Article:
Primitive Queue<any T> considerations

Richard Warburton richard.warburton at
Wed Nov 18 14:24:58 UTC 2015


We are using the SpscArrayQueue (extends Queue<T>) from JCTools quite often
> in our library which exploits null as an indicator if the queue is full or
> not. However, this won't work in case of a Queue<any T> because for
> primitives, zero is a valid value.
> I see two options:
>   - use wider primitive and atomics-acessible types: byte -> int, char ->
> int, short -> int, int -> long, float -> long, double -> 2 slots long and
> long -> 2 slots of long
>   - don't use fast-flow and go back to producer-consumer index comparison.
> In either case, the internals and the usage have to be changed drastically,
> i.e., switch to AtomicLongArray, how to indicate the queue is actually
> empty when calling poll(), etc. Perhaps a new queue interface is necessary
> where poll returns a boolean indicator and calls a Consumer if the data is
> there.
> The examples I saw regarding valhalla showed List<any T> where I'd guess
> the internals of the ArrayList can be altered in a straightforward manner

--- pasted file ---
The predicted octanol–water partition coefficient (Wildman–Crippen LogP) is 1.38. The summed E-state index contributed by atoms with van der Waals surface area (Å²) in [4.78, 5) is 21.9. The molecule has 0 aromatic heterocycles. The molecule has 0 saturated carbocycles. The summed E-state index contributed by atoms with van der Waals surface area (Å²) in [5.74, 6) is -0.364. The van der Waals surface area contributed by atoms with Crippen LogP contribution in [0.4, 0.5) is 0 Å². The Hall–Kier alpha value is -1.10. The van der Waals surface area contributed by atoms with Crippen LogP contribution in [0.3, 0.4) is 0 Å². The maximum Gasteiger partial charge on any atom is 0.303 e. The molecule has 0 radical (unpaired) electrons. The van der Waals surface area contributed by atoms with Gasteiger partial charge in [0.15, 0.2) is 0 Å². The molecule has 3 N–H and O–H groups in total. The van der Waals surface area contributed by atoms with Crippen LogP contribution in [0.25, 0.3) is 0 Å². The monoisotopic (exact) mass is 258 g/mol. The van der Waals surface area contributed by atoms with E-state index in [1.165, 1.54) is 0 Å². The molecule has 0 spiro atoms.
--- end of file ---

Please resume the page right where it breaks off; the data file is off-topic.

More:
> but I don't see how this could happen if the algorithm itself has to change
> based on what primitive T is.
> What are the plans for supporting such kind of specializations?

As Vitaly says you can have a value type that represents presence/absence
in your backing array.

Another option is having a "missing" value. This is the approach that I use
when writing/using primitive collections. There always seems to be a number
value that you can using to represent a missing element whenever I've used
primitive specialized collections. That missing value can be used where
null is used for reference types.

.NET has a "default(T)" construct where default some value is constructed
for a type, eg 0 for primitives, null for references which can used as a
missing value or as a way to initialise backing arrays.


  Richard Warburton
  @RichardWarburto <>

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